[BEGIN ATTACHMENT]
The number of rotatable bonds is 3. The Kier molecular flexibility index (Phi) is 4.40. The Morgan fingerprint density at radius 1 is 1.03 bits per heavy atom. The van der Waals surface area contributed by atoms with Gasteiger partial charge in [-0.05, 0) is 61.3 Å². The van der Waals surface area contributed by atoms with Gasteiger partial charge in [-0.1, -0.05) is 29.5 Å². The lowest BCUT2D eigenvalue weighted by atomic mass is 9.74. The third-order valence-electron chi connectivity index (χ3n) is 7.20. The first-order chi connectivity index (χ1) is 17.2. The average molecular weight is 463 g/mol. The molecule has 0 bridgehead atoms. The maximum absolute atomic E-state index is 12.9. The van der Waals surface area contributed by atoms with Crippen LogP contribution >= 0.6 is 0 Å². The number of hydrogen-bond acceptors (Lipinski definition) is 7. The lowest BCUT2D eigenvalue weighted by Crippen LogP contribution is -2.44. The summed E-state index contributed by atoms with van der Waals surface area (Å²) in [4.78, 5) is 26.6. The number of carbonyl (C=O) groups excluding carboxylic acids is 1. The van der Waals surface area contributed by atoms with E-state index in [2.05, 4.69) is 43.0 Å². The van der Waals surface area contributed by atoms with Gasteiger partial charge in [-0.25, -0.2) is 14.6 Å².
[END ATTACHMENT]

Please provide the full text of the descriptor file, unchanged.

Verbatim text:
The number of rotatable bonds is 3. The Kier molecular flexibility index (Phi) is 4.40. The Morgan fingerprint density at radius 1 is 1.03 bits per heavy atom. The van der Waals surface area contributed by atoms with Gasteiger partial charge in [-0.05, 0) is 61.3 Å². The van der Waals surface area contributed by atoms with Gasteiger partial charge in [-0.1, -0.05) is 29.5 Å². The lowest BCUT2D eigenvalue weighted by atomic mass is 9.74. The third-order valence-electron chi connectivity index (χ3n) is 7.20. The first-order chi connectivity index (χ1) is 17.2. The average molecular weight is 463 g/mol. The molecule has 0 bridgehead atoms. The maximum absolute atomic E-state index is 12.9. The van der Waals surface area contributed by atoms with Crippen LogP contribution >= 0.6 is 0 Å². The number of hydrogen-bond acceptors (Lipinski definition) is 7. The lowest BCUT2D eigenvalue weighted by Crippen LogP contribution is -2.44. The summed E-state index contributed by atoms with van der Waals surface area (Å²) in [4.78, 5) is 26.6. The number of carbonyl (C=O) groups excluding carboxylic acids is 1. The van der Waals surface area contributed by atoms with E-state index in [2.05, 4.69) is 43.0 Å². The van der Waals surface area contributed by atoms with Gasteiger partial charge in [-0.25, -0.2) is 14.6 Å².